19th January 2021
Hugues Chevalier, Economist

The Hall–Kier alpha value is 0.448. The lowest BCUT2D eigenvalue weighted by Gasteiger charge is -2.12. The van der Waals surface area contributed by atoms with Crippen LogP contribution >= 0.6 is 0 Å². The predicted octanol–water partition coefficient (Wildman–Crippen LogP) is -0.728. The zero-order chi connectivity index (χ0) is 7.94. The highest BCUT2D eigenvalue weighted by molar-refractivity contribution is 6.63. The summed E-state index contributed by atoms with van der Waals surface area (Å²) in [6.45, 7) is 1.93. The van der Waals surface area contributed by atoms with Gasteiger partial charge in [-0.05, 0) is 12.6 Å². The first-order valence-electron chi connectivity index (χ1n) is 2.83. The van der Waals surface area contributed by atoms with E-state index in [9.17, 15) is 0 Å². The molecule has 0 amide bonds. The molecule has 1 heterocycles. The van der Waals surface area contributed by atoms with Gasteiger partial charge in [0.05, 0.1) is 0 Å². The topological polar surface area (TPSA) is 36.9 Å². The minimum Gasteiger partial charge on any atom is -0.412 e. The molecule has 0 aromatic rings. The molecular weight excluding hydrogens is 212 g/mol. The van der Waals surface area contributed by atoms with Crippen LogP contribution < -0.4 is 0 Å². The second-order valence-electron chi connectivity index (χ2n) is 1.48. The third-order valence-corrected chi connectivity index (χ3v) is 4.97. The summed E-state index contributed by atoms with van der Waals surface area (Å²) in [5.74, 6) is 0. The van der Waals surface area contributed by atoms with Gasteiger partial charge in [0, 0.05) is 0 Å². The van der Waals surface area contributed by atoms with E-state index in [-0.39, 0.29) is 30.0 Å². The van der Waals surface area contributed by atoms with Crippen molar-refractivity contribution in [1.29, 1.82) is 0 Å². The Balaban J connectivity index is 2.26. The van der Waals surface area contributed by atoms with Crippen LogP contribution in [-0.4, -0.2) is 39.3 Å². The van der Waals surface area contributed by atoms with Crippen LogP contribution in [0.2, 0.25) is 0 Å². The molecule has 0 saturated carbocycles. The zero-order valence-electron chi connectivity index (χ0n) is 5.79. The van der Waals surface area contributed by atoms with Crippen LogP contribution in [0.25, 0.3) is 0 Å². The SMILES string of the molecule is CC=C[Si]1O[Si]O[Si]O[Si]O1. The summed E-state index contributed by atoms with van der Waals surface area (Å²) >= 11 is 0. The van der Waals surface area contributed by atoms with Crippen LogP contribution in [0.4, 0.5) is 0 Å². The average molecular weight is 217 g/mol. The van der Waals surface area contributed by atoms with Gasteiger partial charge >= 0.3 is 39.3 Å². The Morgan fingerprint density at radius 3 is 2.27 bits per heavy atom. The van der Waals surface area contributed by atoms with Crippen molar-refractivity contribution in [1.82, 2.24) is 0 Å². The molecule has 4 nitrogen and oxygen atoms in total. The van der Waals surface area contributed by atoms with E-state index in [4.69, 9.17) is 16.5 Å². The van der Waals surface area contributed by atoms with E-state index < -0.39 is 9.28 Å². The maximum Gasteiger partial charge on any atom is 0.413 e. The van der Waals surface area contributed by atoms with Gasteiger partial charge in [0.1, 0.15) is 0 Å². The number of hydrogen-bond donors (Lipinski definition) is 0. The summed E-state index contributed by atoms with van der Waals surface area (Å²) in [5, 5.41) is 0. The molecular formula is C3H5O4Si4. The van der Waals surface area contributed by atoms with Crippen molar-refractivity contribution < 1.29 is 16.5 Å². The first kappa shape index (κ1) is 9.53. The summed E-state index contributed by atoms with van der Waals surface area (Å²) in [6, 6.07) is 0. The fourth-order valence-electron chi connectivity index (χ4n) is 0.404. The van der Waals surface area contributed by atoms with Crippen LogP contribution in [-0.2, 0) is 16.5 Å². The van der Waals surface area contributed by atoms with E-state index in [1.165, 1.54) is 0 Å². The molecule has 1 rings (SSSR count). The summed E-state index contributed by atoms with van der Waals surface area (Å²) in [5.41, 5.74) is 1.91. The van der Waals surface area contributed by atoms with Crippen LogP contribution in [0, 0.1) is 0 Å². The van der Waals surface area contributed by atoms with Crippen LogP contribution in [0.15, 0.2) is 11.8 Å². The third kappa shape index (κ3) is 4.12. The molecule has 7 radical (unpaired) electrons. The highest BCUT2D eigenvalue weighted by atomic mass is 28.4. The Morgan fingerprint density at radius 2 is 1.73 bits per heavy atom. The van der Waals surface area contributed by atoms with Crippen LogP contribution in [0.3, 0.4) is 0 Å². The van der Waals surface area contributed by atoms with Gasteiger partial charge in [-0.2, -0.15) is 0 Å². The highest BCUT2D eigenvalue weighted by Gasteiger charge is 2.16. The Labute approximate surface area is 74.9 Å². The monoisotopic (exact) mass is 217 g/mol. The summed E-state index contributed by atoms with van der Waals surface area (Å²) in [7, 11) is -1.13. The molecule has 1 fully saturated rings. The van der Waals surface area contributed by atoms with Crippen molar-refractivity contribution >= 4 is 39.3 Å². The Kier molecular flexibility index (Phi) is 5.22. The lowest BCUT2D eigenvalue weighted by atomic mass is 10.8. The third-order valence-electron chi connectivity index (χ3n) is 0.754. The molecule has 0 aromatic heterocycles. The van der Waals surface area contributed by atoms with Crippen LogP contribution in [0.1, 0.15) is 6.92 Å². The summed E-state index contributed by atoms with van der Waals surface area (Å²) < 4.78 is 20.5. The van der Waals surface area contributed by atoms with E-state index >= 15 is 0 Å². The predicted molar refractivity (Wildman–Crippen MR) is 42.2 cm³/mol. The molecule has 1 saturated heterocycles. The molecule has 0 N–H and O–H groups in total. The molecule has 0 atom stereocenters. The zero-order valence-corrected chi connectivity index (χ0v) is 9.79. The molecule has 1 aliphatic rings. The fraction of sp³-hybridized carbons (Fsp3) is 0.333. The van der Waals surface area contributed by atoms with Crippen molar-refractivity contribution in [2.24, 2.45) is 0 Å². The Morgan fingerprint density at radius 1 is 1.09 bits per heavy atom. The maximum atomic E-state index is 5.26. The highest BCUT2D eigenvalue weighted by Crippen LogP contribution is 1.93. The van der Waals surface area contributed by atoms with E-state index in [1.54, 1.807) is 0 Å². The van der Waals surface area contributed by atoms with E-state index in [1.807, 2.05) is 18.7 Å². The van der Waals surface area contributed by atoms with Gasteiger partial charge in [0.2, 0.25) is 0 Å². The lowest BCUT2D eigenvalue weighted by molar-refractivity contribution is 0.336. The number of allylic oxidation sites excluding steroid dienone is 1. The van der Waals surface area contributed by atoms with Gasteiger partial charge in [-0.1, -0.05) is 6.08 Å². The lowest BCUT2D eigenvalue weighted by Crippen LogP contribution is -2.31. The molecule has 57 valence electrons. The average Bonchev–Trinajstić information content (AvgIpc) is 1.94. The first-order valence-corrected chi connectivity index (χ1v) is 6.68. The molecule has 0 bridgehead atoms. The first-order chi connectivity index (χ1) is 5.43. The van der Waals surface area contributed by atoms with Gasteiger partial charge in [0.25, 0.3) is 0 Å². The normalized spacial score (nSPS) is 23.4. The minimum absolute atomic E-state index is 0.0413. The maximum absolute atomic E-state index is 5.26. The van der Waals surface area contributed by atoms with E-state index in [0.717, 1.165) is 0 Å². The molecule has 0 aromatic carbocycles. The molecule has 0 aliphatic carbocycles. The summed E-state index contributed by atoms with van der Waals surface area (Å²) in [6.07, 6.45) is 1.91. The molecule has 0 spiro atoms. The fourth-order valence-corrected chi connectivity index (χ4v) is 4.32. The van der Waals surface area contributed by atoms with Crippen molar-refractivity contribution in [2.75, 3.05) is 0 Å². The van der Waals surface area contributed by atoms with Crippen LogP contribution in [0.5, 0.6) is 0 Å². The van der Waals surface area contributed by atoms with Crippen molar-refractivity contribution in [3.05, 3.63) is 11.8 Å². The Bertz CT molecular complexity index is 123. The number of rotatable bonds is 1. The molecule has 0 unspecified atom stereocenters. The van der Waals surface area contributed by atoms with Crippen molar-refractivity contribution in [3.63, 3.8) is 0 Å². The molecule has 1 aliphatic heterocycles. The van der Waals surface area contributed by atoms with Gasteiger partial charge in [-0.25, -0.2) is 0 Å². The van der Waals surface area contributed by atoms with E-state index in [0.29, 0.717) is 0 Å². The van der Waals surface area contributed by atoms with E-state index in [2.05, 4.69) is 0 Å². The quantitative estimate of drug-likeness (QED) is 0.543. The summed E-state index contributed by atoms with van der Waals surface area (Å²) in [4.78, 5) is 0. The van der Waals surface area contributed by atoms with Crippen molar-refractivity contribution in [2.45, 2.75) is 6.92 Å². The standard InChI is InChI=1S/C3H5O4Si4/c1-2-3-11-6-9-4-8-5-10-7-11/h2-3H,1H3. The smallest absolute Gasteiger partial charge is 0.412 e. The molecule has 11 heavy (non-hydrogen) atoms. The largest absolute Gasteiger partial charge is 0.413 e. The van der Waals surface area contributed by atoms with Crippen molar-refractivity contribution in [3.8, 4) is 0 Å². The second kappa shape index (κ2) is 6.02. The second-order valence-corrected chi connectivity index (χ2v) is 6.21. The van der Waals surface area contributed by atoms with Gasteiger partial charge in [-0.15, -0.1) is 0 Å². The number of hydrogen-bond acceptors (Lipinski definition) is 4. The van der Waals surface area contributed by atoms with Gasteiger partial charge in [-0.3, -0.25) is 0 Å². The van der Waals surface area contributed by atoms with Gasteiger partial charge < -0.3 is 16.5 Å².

During its last meeting of the year, on December 10th, the European Central Bank (ECB) has further strengthened its support of the economic activity with an extension of 500 billion euros, bringing its intervention to 2.4 trillion euros since the start of the health crisis. This new boost follows the further deterioration of the economic situation in the euro zone, a consequence of the second wave of the pandemic. Indeed, the ECB has revised downwards the economic growth in the euro zone in 2021 by more than one point, to 3.9%, against 5% last September. The ECB is therefore further strengthening its assets buyback program under the pandemic emergency purchase plan (PEPP) which now stands at 1,850 billion. The PEPP allows states to borrow at interest rates close to zero, or even at negative rates (Germany: -0.6%, France: -0.5%). This “free” source of financing allows governments to finance short-time working, structural economic support plans, etc. In the middle term, these loans will obviously have to be paid back. But now, their costs for the different countries are close to zero. In addition, the PEPP also allows commercial banks to borrow at -1.0% (commercial banks are paid to borrow!) from the ECB. But only at the condition that they offer these credits to the private sector. This specific tool, TLTRO 3, has enabled keeping corporate interest rates at around 1.5%. Given the depth of the economic recession, the role of the ECB has become more essential in supporting the economy. But this will be not enough to boost the activity in 2021 and a coordinated fiscal policy in Europe must be added. Hopefully, the European Union’s 750 billion stimulus package, finally approved on December 10th, after being blocked by Poland and Hungary for weeks, will eventually be operational soon.